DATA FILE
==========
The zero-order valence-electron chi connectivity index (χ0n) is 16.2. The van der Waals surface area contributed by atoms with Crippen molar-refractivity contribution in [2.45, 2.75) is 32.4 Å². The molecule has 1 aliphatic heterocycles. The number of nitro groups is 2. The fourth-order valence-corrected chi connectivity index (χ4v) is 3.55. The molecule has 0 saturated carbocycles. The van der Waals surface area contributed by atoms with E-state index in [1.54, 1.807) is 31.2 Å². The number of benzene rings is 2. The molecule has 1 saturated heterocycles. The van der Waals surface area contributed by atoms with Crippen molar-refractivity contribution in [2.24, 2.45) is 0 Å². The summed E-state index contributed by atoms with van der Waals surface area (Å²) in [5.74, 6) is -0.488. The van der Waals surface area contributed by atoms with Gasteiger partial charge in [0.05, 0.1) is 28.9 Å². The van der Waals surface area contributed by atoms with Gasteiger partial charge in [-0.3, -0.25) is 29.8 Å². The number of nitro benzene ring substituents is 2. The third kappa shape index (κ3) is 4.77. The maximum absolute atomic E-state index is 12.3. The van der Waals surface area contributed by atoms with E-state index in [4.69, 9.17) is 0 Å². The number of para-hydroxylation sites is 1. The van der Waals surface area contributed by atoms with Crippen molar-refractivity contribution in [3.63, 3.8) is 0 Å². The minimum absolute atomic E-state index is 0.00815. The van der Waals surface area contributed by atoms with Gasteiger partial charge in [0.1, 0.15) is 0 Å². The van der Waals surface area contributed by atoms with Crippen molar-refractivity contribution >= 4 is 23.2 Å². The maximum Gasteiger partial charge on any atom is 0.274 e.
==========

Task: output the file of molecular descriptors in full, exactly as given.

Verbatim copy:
The zero-order valence-electron chi connectivity index (χ0n) is 16.2. The van der Waals surface area contributed by atoms with Crippen molar-refractivity contribution in [2.45, 2.75) is 32.4 Å². The molecule has 1 aliphatic heterocycles. The number of nitro groups is 2. The fourth-order valence-corrected chi connectivity index (χ4v) is 3.55. The molecule has 0 saturated carbocycles. The van der Waals surface area contributed by atoms with E-state index in [1.54, 1.807) is 31.2 Å². The number of benzene rings is 2. The molecule has 1 saturated heterocycles. The van der Waals surface area contributed by atoms with Crippen molar-refractivity contribution in [2.24, 2.45) is 0 Å². The summed E-state index contributed by atoms with van der Waals surface area (Å²) in [5.74, 6) is -0.488. The van der Waals surface area contributed by atoms with Gasteiger partial charge in [0.05, 0.1) is 28.9 Å². The van der Waals surface area contributed by atoms with Gasteiger partial charge in [-0.3, -0.25) is 29.8 Å². The number of nitro benzene ring substituents is 2. The third kappa shape index (κ3) is 4.77. The maximum absolute atomic E-state index is 12.3. The van der Waals surface area contributed by atoms with E-state index in [4.69, 9.17) is 0 Å². The number of para-hydroxylation sites is 1. The van der Waals surface area contributed by atoms with Crippen molar-refractivity contribution in [3.63, 3.8) is 0 Å². The minimum absolute atomic E-state index is 0.00815. The van der Waals surface area contributed by atoms with Gasteiger partial charge in [0.1, 0.15) is 0 Å². The van der Waals surface area contributed by atoms with Crippen molar-refractivity contribution >= 4 is 23.2 Å². The maximum Gasteiger partial charge on any atom is 0.274 e.